- The reemergence of secondary cities around the world; and
- A significant percentage of jobs turning into “obsolete technology”
With the latter, Jon advises that freelancers need to “understand where [we’re] jeopardized [and] intimidating and make sure to continue building the skills necessary” to benefit from technological progress.
In terms of employment regulations
While technology moves quickly with innovation, regulations don’t pick up this pace since they rely on the movement of people and cultures.
For instance, the United Kingdom’s new IR35 made it harder to become a freelancer in the country. As a result, about 50% of the freelance work in the nation would move to Europe.
Jon highlighted that freelancing “is a worldwide phenomenon that will not be stopped by the laws or policies of a country.” As well, regulations like these won’t stop innovation; rather it will “just mislead for a little while, then [the government] will fix it.”
He also has confidence that the innovators will outlast the regulators. The latter is what equity and fairness look like.
But when they take “a position that seems bureaucratic and bizarre”, solopreneurs and innovators would find a way to make it work.
In terms of remote work and outsourcing
Jon agreed that remote work, outsourcing, and freelancing are inextricably linked and their existence at the same time as the pandemic is extraordinary.
For him, remote work can be productive. However, a full diet of remote work is as well “frustrating”. With this, data suggests that a hybrid model of remote and in-office work is a crucial combination.
He added that through technology, companies are discovering “all sorts of ways to arrange work”. Jon projected that decoupling place and time is a whole new era that everyone will learn in the next decade.
Hiring freelancers in several countries
According to him, two-thirds of freelance work globally is done on behalf of US and Uk organizations. In line with this, the US leads an effort to try getting all countries to have a minimum corporate tax of around 15%.
He projects that the world will experience something similar over time despite the concerns on the homogeneity of laws and regulations.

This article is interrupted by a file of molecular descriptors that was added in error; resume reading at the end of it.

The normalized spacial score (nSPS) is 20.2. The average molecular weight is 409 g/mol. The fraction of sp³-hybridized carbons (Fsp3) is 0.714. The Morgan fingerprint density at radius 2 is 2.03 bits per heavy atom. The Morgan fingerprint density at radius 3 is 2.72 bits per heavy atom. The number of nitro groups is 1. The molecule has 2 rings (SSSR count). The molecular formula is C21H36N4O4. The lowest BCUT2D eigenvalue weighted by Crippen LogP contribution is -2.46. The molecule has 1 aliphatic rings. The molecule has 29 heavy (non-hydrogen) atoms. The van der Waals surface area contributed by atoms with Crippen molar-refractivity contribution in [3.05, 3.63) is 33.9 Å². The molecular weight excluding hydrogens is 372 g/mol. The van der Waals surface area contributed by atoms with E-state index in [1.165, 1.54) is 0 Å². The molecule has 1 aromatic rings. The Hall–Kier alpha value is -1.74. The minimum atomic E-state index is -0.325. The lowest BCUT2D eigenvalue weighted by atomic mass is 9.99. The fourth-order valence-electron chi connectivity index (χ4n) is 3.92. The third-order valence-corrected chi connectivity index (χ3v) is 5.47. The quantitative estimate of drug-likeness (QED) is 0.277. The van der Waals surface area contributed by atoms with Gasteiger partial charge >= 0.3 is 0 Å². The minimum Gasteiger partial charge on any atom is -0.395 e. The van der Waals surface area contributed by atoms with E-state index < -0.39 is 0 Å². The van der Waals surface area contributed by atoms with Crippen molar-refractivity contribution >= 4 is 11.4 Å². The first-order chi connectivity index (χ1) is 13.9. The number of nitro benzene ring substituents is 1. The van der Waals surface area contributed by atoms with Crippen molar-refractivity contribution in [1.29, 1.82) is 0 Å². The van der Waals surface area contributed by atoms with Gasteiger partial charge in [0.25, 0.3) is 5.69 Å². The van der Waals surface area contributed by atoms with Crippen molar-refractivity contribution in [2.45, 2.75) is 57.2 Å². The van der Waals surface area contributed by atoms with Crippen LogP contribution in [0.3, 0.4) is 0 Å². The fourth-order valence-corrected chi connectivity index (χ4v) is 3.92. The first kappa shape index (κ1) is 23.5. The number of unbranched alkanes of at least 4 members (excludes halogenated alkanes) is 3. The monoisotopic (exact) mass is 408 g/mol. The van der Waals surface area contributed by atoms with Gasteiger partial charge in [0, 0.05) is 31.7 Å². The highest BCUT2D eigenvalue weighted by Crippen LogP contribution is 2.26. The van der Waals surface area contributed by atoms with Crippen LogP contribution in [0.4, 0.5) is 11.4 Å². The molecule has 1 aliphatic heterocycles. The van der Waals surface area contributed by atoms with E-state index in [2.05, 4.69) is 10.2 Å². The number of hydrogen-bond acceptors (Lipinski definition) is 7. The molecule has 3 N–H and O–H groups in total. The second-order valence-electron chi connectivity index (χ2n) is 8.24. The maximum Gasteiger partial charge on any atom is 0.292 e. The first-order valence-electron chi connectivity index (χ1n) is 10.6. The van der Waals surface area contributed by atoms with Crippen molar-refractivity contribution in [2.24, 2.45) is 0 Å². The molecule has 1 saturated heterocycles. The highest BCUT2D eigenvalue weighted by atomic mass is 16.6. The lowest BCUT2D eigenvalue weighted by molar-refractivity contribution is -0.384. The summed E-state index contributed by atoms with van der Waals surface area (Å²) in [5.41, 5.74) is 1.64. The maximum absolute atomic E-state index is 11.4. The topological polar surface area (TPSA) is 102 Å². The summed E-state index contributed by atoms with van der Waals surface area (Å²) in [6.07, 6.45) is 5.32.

According to him, “as the world turns to freelancing, [each country] will make it easier… else, they will lose out on [its] benefits.”
Six key things on working with freelancers
Per their research, “smart companies” do six things in working with their freelancers successfully.
- Having a clear philosophy in hiring freelancers. Companies should determine how many freelancers they need in their operations based on their work strategies and philosophies.
- Being good at performance management. Freelancers would need performance appraisals more than a full-time employee to secure better projects in the future. Companies would need to be good at managing their performance for this.
- Training managers to work with freelancers. As Jon iterated, many managers are “not trained to work with freelancers”. With this, managers need to learn how to deal with them in terms of work agreements.
- Treating freelancers like a part of the team. Whether they work remotely or in-house, freelancers want to feel like they’re a part of the company even for the duration of their contracts. With this, companies should treat them as one.
- Defining what work should and should not be given to freelancers. However, organizations should also be smart in delegating tasks to their freelancers. Determine what goes as a part of their operations and what should be kept confidential.
- Treating freelancers administratively, fairly, and respectfully. Lastly, companies should know how to treat their freelancers the same way as their full-time employees by treating them fairly and paying them equally.
The future of the globalized workforce
Jon mentioned that there’s already a global workforce; only, it is on a “fairly high and elite level”. One challenge that the world faces to change this is making sure that the bottom population has the skills to participate and benefit from this economy. Because, as he iterates, “talent is globally distributed but [the] opportunity is not”.
From a Psychologist’s perspective, meanwhile, it makes sense for people to be around one another. Loneliness and isolation can be long-term problems in a remote work setting. However, it makes workers more productive.
With this, companies should find the “golden mix” of technology time both together and apart to turn this disadvantage around.
Those interested in reaching out to Jon may check out his LinkedIn page.